Unifying Hinduism: Philosophy and Identity in Indian Intellectual History

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Columbia University Press, Dec 1, 2013 - Philosophy - 280 pages
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Some postcolonial theorists argue that the idea of a single system of belief known as "Hinduism" is a creation of nineteenth-century British imperialists. Andrew J. Nicholson introduces another perspective: although a unified Hindu identity is not as ancient as some Hindus claim, it has its roots in innovations within South Asian philosophy from the fourteenth to seventeenth centuries. During this time, thinkers treated the philosophies of Vedanta, Samkhya, and Yoga, along with the worshippers of Visnu, Siva, and Sakti, as belonging to a single system of belief and practice. Instead of seeing such groups as separate and contradictory, they re-envisioned them as separate rivers leading to the ocean of Brahman, the ultimate reality.

Drawing on the writings of philosophers from late medieval and early modern traditions, including Vijnanabhiksu, Madhava, and Madhusudana Sarasvati, Nicholson shows how influential thinkers portrayed Vedanta philosophy as the ultimate unifier of diverse belief systems. This project paved the way for the work of later Hindu reformers, such as Vivekananda, Radhakrishnan, and Gandhi, whose teachings promoted the notion that all world religions belong to a single spiritual unity. In his study, Nicholson also critiques the way in which Eurocentric concepts—like monism and dualism, idealism and realism, theism and atheism, and orthodoxy and heterodoxy—have come to dominate modern discourses on Indian philosophy.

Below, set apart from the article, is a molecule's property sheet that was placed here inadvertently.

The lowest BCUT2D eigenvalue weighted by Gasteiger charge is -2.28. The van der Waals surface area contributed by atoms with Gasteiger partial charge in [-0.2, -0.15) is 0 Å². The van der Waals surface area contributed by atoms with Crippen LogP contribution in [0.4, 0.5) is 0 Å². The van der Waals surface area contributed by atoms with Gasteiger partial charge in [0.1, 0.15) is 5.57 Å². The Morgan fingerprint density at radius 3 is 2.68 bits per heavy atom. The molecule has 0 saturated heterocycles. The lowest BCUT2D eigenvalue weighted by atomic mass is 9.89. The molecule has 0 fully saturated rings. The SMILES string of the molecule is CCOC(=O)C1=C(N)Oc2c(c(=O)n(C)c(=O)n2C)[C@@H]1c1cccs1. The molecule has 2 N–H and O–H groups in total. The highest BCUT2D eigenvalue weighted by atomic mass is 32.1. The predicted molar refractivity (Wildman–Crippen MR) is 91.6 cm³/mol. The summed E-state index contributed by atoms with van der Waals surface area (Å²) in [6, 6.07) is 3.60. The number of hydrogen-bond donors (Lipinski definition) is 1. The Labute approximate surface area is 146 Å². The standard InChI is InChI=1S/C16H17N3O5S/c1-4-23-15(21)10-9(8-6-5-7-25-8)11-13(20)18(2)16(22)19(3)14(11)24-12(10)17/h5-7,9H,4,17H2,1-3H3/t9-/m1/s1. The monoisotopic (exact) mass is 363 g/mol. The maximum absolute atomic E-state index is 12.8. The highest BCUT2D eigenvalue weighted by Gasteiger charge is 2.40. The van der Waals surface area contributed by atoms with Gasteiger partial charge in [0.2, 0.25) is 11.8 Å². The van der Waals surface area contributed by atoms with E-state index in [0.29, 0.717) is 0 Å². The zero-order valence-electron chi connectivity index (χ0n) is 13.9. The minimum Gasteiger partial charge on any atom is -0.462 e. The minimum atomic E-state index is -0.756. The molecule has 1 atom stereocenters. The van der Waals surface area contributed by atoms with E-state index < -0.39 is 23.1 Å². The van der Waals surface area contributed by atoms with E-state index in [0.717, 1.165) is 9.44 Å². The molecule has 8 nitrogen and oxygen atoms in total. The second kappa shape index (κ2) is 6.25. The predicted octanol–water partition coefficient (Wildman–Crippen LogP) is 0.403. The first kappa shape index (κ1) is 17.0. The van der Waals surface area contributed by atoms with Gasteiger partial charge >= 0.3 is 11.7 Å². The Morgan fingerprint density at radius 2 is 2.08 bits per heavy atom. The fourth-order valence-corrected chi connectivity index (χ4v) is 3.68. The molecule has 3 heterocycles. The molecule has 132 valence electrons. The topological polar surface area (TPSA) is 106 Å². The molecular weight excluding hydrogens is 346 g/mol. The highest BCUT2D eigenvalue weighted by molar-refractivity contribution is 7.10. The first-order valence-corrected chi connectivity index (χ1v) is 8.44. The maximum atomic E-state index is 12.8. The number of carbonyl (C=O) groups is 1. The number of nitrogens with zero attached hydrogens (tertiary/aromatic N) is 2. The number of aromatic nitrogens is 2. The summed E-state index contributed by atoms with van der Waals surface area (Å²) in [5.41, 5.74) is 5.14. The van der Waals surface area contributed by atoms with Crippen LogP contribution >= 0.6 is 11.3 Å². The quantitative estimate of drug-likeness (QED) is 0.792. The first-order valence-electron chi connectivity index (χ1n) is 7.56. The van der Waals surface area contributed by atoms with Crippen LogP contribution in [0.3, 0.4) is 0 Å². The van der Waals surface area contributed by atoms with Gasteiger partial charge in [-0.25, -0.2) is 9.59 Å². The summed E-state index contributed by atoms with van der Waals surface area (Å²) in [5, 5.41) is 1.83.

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Contents

introduction
1
an alternative history of vednta
24
vij˝nabhiksus difference
39
a history of god in smkhya and yoga
67
reading against the grain
84
yoga praxis and liberation
108
vednta and smkhya
124
and contested histories
144
affirmers stikas and deniers nstikas
166
hindu unity and the nonhindu other
185
Notes
207
Bibliography
239
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About the author (2013)

Andrew J. Nicholson is assistant professor of Hinduism and Indian intellectual history in the Department of Asian and Asian American Studies at Stony Brook University.

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